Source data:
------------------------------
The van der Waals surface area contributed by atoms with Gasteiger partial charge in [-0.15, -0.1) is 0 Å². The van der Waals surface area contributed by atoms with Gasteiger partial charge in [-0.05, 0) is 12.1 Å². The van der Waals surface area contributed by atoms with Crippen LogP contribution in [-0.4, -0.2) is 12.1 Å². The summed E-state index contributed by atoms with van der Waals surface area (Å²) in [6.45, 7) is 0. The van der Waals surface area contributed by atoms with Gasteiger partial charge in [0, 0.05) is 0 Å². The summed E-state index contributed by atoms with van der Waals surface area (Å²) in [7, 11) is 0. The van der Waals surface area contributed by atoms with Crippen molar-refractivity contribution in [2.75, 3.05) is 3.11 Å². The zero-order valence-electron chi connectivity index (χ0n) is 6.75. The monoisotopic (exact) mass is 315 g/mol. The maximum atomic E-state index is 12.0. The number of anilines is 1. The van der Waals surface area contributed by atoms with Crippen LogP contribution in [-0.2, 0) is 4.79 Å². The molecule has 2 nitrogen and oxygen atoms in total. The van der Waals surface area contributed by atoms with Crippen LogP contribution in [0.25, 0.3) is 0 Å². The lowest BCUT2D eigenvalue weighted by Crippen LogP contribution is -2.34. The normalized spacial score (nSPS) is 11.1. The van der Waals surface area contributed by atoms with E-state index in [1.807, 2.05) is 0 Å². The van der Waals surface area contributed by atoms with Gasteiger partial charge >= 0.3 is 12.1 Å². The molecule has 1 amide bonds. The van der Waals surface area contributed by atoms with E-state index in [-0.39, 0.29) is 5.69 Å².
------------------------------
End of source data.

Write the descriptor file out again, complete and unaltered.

The van der Waals surface area contributed by atoms with Gasteiger partial charge in [-0.15, -0.1) is 0 Å². The van der Waals surface area contributed by atoms with Gasteiger partial charge in [-0.05, 0) is 12.1 Å². The van der Waals surface area contributed by atoms with Crippen LogP contribution in [-0.4, -0.2) is 12.1 Å². The summed E-state index contributed by atoms with van der Waals surface area (Å²) in [6.45, 7) is 0. The van der Waals surface area contributed by atoms with Gasteiger partial charge in [0, 0.05) is 0 Å². The summed E-state index contributed by atoms with van der Waals surface area (Å²) in [7, 11) is 0. The van der Waals surface area contributed by atoms with Crippen molar-refractivity contribution in [2.75, 3.05) is 3.11 Å². The zero-order valence-electron chi connectivity index (χ0n) is 6.75. The monoisotopic (exact) mass is 315 g/mol. The maximum atomic E-state index is 12.0. The number of anilines is 1. The van der Waals surface area contributed by atoms with Crippen LogP contribution in [-0.2, 0) is 4.79 Å². The molecule has 2 nitrogen and oxygen atoms in total. The van der Waals surface area contributed by atoms with Crippen LogP contribution in [0.25, 0.3) is 0 Å². The lowest BCUT2D eigenvalue weighted by Crippen LogP contribution is -2.34. The normalized spacial score (nSPS) is 11.1. The van der Waals surface area contributed by atoms with E-state index in [1.807, 2.05) is 0 Å². The van der Waals surface area contributed by atoms with Gasteiger partial charge >= 0.3 is 12.1 Å². The molecule has 1 amide bonds. The van der Waals surface area contributed by atoms with E-state index in [-0.39, 0.29) is 5.69 Å².